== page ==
LONDON – To celebrate the spectacular 'Lesedi la Rona,' the largest gem quality rough diamond discovered in over a century, Sotheby’s Diamonds takes a look at the art of diamond cutting – the process of sculpting a rough diamond and transforming it into a polished diamond.
EXAMINING A DIAMOND. © PAVEL FILATOV/ALAMY STOCK PHOTO
With a single glimpse at any sculptural masterpiece such as Michelangelo’s Pieta or Rodin’s The Kiss, the observer is instantly left astonished by the raw power of form and emotion these magnificent figures impart. Through a slow and deliberate process, these master sculptors unlocked the inner beauty of the stone, slowly releasing a dimensional form and ultimately liberating the form from within a single block of material. Just as these artists painstakingly studied their dimensional canvases to craft dynamic forms, so too do diamond cutters as they cut away sections of the diamond and then polish it to reveal its inner brilliance and innate value.
Perhaps not often associated with the art of sculpting, diamond cutters are highly skilled sculptors in their own right. Through years of experience, a scholarly understanding of geology, patience and concentrated precision, these artisans have hatched the most dazzling gems in existence.
A NATURAL DIAMOND IS SCANNED. © BLOOMBERG/CONTRIBUTOR
In 1375 the first guild of diamond cutters and polishers was established in Nuremberg, Germany. Called the Diamantaire, the guild developed various types of ‘cuts’: the shape and the quality of cut within the diamond. The first major development in diamond cutting came in the latter half of the 14th century with the creation of the 'Point Cut'. This cut follows the natural shape of an octahedral rough diamond crystal, eliminating waste during the cutting process. This art has evolved greatly over the past several hundred years. With the use of advanced technology, diamonds cut today are an art of precision.
There are several factors that must be analyzed during the planning stages of cutting. A foremost consideration is how to cut the stone to maximize its value. Both the popularity of certain shapes among consumers as well as physical factors such as the shape of the rough stone, location of inclusions and flaws determine shape. Scanning devices and three-dimensional models are used to find an optimal way to cut the stone. Typically, round and square brilliant cuts are preferred when the crystal is an octahedron, as often two stones may be cut from one crystal. Oddly shaped crystals, such as macles are more likely to be cut in as a fancy cut.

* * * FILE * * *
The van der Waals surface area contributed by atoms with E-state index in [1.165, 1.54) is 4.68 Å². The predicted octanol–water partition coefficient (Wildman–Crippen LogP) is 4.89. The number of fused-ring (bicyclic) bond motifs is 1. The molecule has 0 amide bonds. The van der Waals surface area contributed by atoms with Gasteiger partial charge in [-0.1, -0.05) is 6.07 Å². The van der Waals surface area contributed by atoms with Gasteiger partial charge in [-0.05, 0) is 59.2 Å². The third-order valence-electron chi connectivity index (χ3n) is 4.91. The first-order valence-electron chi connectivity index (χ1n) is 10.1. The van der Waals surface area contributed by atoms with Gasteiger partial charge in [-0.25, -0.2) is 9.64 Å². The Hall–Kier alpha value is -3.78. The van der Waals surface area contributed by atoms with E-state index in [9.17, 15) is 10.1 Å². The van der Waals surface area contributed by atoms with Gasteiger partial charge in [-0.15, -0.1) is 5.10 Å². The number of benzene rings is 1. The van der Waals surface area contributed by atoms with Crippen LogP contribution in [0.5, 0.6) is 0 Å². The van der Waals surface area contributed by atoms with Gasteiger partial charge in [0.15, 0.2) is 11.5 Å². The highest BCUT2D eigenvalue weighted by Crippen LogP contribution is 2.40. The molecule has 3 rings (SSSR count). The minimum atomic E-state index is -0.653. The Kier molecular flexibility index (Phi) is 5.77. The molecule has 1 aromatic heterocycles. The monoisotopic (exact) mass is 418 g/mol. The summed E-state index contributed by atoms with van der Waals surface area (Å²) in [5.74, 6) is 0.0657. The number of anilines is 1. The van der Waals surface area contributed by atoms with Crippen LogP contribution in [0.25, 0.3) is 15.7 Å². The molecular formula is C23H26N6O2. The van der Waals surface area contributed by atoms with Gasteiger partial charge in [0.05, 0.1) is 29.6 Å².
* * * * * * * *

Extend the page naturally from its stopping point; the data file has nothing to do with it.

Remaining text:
A NATURAL DIAMOND IS CUT INTO TWO SECTIONS USING A MECHANIC. © BLOOMBERG/CONTRIBUTOR
Secondly, weight retention analysis must be assessed to find the best combination of the finished stone and how it relates to per carat value. Even with modern techniques, cutting and polishing a diamond always results in dramatic weight loss, about 50%. Finally, colour retention is studied in the rough as it will influence the colour grade of the diamond, either increasing or decreasing its value.
Once the diamond is assessed and the cutter commits to a blueprint, the first step is to cleave or saw the rough into separate pieces to be completed as separate gems. Bruting is the process where two diamonds are set onto spinning axels turning in opposite directions, which are set to grind against each other to shape each diamond into its intended shape. Once the diamond begins taking shape, the cutter then polishes it, cutting facets onto the diamond whereby unlocking its inner brilliance. Finally, the diamond is cleaned using acids, followed by a thorough examination process to grade its cut, colour, clarity and carat weight.
'LESEDI LA RONA' ON DISPLAY AT SOTHEBY'S, LONDON - ESTIMATE UPON REQUEST
Today, diamond cutting is concentrated in a few cities around the world. From diamond trading centers such as Antwerp and Tel Aviv to processing centres and finally to places like New York City where a majority of the most important diamonds in the world are cut, these cities hold the artisans that unlock a diamond’s inner beauty; a beauty that has inspired emotion for thousands of years.
The Lesedi La Rona sale is in London on 29 June.